Vermont Shepherd

  | Food For Thought, Producer of the Month

From the early 1950’s until the late 1980’s, the United States government placed a high priority on subsidizing wool because of its importance as a material for military uniforms. During this time, David Major’s family was able to raise many sheep and earn up to three dollars a pound for their wool. The industry thrived, and allowed thousands of Americans make a decent living. When the subsidies ended in the ‘80s and ‘90s, the entire wool market in the United States collapsed. Once-vibrant woolen mills in Vermont and Rhode Island became obsolete, as the business of raising sheep quickly travelled overseas due to American farmers no longer being able to survive. While a shame, it challenged David Major and his family to seek other ways to make a living off their family’s herd. They decided a value-added product, such as cheese, might be the next phase of their farm. By 1993, after a few years of making it, the cheese started to become quite popular. Today Vermont Shepherd still makes one of the finest cheeses in the country, and takes deep pride in their land, the health of their animals, and in ensuring that their passion for delicious cheese continues on for many years to come.

David Major was born in Brattleboro and has lived almost his entire life on the 250-acre farm in Westminster, Vermont. He and his partner, Yesenia, have a blended family, with five children who have grown up on this land. They also have eight dogs, including three border collies who help shepherd the sheep; three guard dogs, including a German shepherd; and two additional companion dogs. David, Yesenia, and the kids thoroughly enjoy their time as farmers, from milking the sheep to assisting in the births of hundreds of lambs each winter/spring and, of course, making their famous cheese. Their work is diverse and fast-paced, and comes with many rewards, including living on gorgeous land while enjoying time with their family. A few of their kids have either moved back, like Yesenia’s son, Andrew, or plan to in order to help take on the work at the farm. It is clear that Vermont Shepherd is a family business and will continue to be so for many more generations.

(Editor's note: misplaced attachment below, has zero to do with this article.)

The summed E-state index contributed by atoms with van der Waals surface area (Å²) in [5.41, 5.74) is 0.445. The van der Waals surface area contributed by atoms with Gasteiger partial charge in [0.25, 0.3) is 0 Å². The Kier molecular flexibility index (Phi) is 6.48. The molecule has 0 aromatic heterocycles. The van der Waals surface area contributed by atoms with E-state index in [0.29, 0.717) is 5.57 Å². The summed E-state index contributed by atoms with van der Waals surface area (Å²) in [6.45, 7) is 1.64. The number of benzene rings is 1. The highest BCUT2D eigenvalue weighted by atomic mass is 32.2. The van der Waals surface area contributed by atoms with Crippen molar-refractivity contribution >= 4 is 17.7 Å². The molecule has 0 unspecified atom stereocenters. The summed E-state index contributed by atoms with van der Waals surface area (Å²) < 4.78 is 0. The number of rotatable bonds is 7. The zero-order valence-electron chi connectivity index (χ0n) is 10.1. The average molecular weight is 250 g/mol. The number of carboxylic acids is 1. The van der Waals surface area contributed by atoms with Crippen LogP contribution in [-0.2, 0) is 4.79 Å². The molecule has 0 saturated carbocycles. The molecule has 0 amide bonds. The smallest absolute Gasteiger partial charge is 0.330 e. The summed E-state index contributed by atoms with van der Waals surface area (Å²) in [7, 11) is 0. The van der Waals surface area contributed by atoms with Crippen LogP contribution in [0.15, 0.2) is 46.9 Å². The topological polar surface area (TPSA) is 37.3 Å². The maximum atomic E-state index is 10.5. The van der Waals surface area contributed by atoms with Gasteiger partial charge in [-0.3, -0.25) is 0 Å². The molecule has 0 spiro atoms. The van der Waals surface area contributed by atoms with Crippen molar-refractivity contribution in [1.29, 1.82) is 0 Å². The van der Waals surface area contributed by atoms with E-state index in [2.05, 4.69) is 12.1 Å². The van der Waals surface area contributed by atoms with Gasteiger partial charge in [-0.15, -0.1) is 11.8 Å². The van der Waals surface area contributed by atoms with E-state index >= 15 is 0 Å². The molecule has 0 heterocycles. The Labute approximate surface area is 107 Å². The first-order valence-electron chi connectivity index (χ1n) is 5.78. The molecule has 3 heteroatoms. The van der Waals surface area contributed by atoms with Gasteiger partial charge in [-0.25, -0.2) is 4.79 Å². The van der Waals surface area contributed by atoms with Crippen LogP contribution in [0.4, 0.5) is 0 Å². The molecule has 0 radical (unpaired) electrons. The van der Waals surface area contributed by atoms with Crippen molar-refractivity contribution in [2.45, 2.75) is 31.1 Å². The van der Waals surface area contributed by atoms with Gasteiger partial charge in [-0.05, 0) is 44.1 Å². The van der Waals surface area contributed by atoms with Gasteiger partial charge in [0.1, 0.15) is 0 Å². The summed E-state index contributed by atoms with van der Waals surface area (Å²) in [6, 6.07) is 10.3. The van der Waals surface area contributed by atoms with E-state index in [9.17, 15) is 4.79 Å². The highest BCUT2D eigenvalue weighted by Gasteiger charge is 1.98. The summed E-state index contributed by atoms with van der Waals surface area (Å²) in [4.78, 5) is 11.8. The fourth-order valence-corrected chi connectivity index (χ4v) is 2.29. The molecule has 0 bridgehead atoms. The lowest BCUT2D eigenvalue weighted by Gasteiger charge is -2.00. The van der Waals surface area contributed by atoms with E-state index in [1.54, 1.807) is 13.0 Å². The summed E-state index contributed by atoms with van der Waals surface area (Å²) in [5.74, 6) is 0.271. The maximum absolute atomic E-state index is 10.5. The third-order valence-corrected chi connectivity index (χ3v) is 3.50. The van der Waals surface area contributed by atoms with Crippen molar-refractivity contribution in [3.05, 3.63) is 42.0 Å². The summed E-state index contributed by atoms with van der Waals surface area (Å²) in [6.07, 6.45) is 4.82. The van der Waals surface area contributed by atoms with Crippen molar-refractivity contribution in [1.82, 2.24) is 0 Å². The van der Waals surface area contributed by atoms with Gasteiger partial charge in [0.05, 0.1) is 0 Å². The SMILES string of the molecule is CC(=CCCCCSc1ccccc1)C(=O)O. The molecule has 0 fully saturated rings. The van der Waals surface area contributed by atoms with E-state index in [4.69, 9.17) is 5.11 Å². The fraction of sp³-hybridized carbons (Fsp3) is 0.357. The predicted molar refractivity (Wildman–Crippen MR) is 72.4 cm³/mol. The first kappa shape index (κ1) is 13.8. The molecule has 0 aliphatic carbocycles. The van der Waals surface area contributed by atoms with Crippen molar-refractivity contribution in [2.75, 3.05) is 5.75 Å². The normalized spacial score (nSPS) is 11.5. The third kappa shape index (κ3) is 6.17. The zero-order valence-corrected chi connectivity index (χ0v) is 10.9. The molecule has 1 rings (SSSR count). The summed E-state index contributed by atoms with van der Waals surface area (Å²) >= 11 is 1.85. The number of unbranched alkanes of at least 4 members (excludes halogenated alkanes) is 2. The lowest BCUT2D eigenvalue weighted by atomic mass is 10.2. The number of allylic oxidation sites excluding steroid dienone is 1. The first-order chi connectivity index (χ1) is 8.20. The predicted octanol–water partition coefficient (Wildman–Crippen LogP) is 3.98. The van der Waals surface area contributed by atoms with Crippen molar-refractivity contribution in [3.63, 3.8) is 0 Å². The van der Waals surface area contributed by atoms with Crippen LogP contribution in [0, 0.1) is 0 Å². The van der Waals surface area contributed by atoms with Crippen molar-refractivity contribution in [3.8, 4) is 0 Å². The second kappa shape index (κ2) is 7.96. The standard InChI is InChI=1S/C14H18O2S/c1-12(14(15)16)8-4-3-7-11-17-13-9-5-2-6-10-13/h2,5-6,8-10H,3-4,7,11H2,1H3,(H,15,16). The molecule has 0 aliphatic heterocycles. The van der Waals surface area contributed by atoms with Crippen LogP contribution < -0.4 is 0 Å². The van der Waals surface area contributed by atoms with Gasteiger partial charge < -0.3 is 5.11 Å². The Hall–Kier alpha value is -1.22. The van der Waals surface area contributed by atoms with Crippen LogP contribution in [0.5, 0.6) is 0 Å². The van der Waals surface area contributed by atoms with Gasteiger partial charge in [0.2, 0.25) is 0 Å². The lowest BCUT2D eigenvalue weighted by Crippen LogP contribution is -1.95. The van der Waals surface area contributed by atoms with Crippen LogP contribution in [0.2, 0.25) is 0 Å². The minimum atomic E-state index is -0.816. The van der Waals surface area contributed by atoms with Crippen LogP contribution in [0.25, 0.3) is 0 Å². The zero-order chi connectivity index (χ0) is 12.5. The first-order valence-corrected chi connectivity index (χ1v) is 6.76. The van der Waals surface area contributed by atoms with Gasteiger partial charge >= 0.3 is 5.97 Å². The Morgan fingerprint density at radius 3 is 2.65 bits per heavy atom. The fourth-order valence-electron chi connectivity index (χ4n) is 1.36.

Depending on the season, there could be as few as three hundred sheep and lambs on the farm or as many as seven hundred. They give birth to hundreds of lambs in their barns each year, which involves many overnights to ensure things go smoothly and that the ewes’ babies are safe and warm upon birth. During the milking season, which runs from April until October, they milk the sheep twice a day, at 5 am and 5 pm. As the seasons transition from spring to summer, they are able to milk more and more sheep until they hit the fall season, when it begins to dwindle again. They are constantly moving the sheep from pasture to pasture across their 250-acre property, as well as haying, shearing, and so many other tasks that come along with raising a herd of seven hundred animals. Their sheep almost exclusively eat the plants in the pastures, except when they are milking, when they get up to a half-pound of grain each day. At times, some of the cheeses take on the flavors of the wild grasses they graze on, giving them a lovely, unique twist each time they are produced while remaining consistent and delicious.